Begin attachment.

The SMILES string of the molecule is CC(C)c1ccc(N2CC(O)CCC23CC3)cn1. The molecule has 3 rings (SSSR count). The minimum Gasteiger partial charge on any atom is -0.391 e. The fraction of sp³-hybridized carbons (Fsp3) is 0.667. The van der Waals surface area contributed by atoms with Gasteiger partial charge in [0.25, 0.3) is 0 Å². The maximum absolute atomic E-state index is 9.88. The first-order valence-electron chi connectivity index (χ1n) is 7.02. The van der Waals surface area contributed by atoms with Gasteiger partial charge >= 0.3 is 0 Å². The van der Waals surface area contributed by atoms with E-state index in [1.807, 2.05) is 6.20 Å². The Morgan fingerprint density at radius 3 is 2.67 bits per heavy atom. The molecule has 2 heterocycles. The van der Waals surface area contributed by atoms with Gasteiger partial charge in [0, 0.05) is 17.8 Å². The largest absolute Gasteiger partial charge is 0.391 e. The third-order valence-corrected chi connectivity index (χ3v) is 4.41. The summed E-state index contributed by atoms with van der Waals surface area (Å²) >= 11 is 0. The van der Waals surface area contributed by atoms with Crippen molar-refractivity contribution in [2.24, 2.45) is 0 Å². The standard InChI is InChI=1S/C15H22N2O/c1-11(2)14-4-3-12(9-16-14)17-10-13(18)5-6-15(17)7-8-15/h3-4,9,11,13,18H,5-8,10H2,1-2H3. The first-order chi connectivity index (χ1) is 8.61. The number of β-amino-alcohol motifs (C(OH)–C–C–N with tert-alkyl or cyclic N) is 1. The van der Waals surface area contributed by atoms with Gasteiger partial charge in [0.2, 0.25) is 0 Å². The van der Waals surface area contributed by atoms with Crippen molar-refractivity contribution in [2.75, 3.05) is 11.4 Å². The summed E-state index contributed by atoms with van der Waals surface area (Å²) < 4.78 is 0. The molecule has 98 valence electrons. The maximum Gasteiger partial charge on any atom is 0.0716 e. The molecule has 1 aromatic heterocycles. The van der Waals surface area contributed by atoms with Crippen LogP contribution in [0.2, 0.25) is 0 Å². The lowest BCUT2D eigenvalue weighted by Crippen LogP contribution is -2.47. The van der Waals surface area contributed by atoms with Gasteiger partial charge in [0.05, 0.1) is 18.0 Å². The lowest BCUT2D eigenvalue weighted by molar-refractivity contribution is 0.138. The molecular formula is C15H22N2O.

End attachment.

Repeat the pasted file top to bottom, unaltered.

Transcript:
The SMILES string of the molecule is CC(C)c1ccc(N2CC(O)CCC23CC3)cn1. The molecule has 3 rings (SSSR count). The minimum Gasteiger partial charge on any atom is -0.391 e. The fraction of sp³-hybridized carbons (Fsp3) is 0.667. The van der Waals surface area contributed by atoms with Gasteiger partial charge in [0.25, 0.3) is 0 Å². The maximum absolute atomic E-state index is 9.88. The first-order valence-electron chi connectivity index (χ1n) is 7.02. The van der Waals surface area contributed by atoms with Gasteiger partial charge >= 0.3 is 0 Å². The van der Waals surface area contributed by atoms with E-state index in [1.807, 2.05) is 6.20 Å². The Morgan fingerprint density at radius 3 is 2.67 bits per heavy atom. The molecule has 2 heterocycles. The van der Waals surface area contributed by atoms with Gasteiger partial charge in [0, 0.05) is 17.8 Å². The largest absolute Gasteiger partial charge is 0.391 e. The third-order valence-corrected chi connectivity index (χ3v) is 4.41. The summed E-state index contributed by atoms with van der Waals surface area (Å²) >= 11 is 0. The van der Waals surface area contributed by atoms with Crippen molar-refractivity contribution in [2.24, 2.45) is 0 Å². The standard InChI is InChI=1S/C15H22N2O/c1-11(2)14-4-3-12(9-16-14)17-10-13(18)5-6-15(17)7-8-15/h3-4,9,11,13,18H,5-8,10H2,1-2H3. The first-order chi connectivity index (χ1) is 8.61. The number of β-amino-alcohol motifs (C(OH)–C–C–N with tert-alkyl or cyclic N) is 1. The van der Waals surface area contributed by atoms with Gasteiger partial charge in [0.2, 0.25) is 0 Å². The van der Waals surface area contributed by atoms with Crippen molar-refractivity contribution in [2.75, 3.05) is 11.4 Å². The summed E-state index contributed by atoms with van der Waals surface area (Å²) < 4.78 is 0. The molecule has 98 valence electrons. The maximum Gasteiger partial charge on any atom is 0.0716 e. The molecule has 1 aromatic heterocycles. The van der Waals surface area contributed by atoms with Crippen LogP contribution in [0.2, 0.25) is 0 Å². The lowest BCUT2D eigenvalue weighted by Crippen LogP contribution is -2.47. The van der Waals surface area contributed by atoms with Gasteiger partial charge in [0.05, 0.1) is 18.0 Å². The lowest BCUT2D eigenvalue weighted by molar-refractivity contribution is 0.138. The molecular formula is C15H22N2O.